NV is described as having the smoothest trails around thanks to great design and maintenance by creator Michael Murray and his crew. The trails are meticulously maintained, with firmly packed soil, solid wooden wall berms and Astroturf making for the perfect rides.
At NV you get a clear sense of height and elevation, looking across the valley and over to Springbrook. Shredding down the trail plunges you into nature, while friendly horses look on from a nearby paddock. The Green with Envy trail was super fun for me with the added bonus of somehow feeling super fast and safe at the same time. Maybe because the lush grass at the side of the track provided a soft landing when I needed it.
Zoom down steep descents, over the rhythm wave section, around switchbacks and wall-berms, through lush fields, pine forests, and over drops and gaps. NV is open Sundays and bookings are essential with rider numbers capped which effectively obliterates shuttle queues. If you love mountain biking do yourself a favour and book in to NV Gravity Park.
Remember to take along all your food and water, these downhill shreds are going to make you hungry.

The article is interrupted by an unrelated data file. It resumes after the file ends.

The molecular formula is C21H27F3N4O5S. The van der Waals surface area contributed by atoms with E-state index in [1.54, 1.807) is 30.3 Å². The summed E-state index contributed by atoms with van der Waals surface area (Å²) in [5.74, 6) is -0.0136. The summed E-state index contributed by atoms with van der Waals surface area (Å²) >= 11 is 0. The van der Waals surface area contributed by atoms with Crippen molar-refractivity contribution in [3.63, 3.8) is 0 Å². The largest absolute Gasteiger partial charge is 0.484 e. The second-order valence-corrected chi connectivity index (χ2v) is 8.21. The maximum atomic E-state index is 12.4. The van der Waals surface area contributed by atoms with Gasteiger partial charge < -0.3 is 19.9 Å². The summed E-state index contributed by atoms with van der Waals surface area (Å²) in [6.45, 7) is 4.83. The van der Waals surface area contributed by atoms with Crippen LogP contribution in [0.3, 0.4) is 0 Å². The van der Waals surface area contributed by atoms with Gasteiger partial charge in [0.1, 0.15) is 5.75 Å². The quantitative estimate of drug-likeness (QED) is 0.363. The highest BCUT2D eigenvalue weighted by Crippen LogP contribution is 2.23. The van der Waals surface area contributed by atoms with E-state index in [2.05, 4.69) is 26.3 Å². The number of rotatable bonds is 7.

Further down the motorway, just outside Mudgeeraba, Boomers’ DH3 Riccos and Sidewinder are made for speed. DH3 Riccos boasts massive jumps, while Sidewinder is a fast and very wide trail, suitable for assisted mountain bikes too.
The genius and passion of Shane Flower and the Outlook Rider’s Alliance have built 15 exhilarating trails in a world-class bike park. While DH3 Riccos is for the pros, the Green Machine and Sidewinder provided plenty of action for me, with high-speed sections, swirly switchbacks, and small obstacles to coax out my skills.
The entry fee is worth the experience of zooming down these trails, with options to fly over gaps and descend extreme gradients. DH3 Riccos has off-camber sections, unavoidable obstacles, technical drops, a gap jump, with a B-Line option, and the scenic traverse. An extra fee provides unlimited shuttle bus rides (highly recommended) to take you back to the top.
The hills at Boomers are packed with trails, some of which defy gravity. After riding you can hit the Sapphire Bean Café at Boomerang Farm Golf Course for lunch and a beer. Just don’t ask me to choose between NV Gravity Park and Boomers. They’re both too much fun.
Level of stoke?
If you’re not sure which of these trails is for you, read the Gold Coast Guide to Mountain Biking, or get in touch with the Gold Coast Mountain Bike Club, NV Gravity Bike Park or Boomerang Farm Bike Park, and someone friendly and helpful will welcome you into the sport they love.